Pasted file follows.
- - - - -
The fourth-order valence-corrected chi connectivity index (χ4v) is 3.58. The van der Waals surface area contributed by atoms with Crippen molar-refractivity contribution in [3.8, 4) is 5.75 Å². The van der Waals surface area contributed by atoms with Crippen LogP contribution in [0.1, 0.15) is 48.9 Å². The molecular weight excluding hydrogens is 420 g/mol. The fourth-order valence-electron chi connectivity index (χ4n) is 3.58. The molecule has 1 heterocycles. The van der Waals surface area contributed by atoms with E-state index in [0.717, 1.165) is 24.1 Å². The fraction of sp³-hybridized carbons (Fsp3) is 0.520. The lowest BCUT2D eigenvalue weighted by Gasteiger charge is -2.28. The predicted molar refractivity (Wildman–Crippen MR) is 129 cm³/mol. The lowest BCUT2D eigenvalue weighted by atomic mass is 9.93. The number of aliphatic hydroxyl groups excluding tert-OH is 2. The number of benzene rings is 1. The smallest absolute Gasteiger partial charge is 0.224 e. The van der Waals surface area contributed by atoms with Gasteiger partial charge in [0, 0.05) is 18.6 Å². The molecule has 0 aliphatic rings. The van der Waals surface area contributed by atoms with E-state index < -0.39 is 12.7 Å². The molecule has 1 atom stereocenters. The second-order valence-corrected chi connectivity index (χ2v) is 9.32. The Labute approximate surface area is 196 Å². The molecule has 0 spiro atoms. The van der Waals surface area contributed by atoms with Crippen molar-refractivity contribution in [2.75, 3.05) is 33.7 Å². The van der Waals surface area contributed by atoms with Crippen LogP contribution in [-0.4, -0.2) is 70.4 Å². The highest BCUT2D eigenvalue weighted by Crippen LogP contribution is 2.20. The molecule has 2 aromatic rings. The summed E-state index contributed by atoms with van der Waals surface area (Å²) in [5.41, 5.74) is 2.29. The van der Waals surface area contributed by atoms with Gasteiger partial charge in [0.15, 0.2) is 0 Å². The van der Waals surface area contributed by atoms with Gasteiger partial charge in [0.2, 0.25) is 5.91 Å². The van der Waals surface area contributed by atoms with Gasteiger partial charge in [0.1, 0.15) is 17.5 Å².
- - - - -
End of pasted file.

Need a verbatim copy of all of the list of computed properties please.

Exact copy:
The fourth-order valence-corrected chi connectivity index (χ4v) is 3.58. The van der Waals surface area contributed by atoms with Crippen molar-refractivity contribution in [3.8, 4) is 5.75 Å². The van der Waals surface area contributed by atoms with Crippen LogP contribution in [0.1, 0.15) is 48.9 Å². The molecular weight excluding hydrogens is 420 g/mol. The fourth-order valence-electron chi connectivity index (χ4n) is 3.58. The molecule has 1 heterocycles. The van der Waals surface area contributed by atoms with E-state index in [0.717, 1.165) is 24.1 Å². The fraction of sp³-hybridized carbons (Fsp3) is 0.520. The lowest BCUT2D eigenvalue weighted by Gasteiger charge is -2.28. The predicted molar refractivity (Wildman–Crippen MR) is 129 cm³/mol. The lowest BCUT2D eigenvalue weighted by atomic mass is 9.93. The number of aliphatic hydroxyl groups excluding tert-OH is 2. The number of benzene rings is 1. The smallest absolute Gasteiger partial charge is 0.224 e. The van der Waals surface area contributed by atoms with Gasteiger partial charge in [0, 0.05) is 18.6 Å². The molecule has 0 aliphatic rings. The van der Waals surface area contributed by atoms with E-state index < -0.39 is 12.7 Å². The molecule has 1 atom stereocenters. The second-order valence-corrected chi connectivity index (χ2v) is 9.32. The Labute approximate surface area is 196 Å². The molecule has 0 spiro atoms. The van der Waals surface area contributed by atoms with Crippen molar-refractivity contribution in [2.75, 3.05) is 33.7 Å². The van der Waals surface area contributed by atoms with Crippen LogP contribution in [-0.4, -0.2) is 70.4 Å². The highest BCUT2D eigenvalue weighted by Crippen LogP contribution is 2.20. The molecule has 2 aromatic rings. The summed E-state index contributed by atoms with van der Waals surface area (Å²) in [5.41, 5.74) is 2.29. The van der Waals surface area contributed by atoms with Gasteiger partial charge in [0.15, 0.2) is 0 Å². The van der Waals surface area contributed by atoms with Gasteiger partial charge in [0.2, 0.25) is 5.91 Å². The van der Waals surface area contributed by atoms with Gasteiger partial charge in [0.1, 0.15) is 17.5 Å².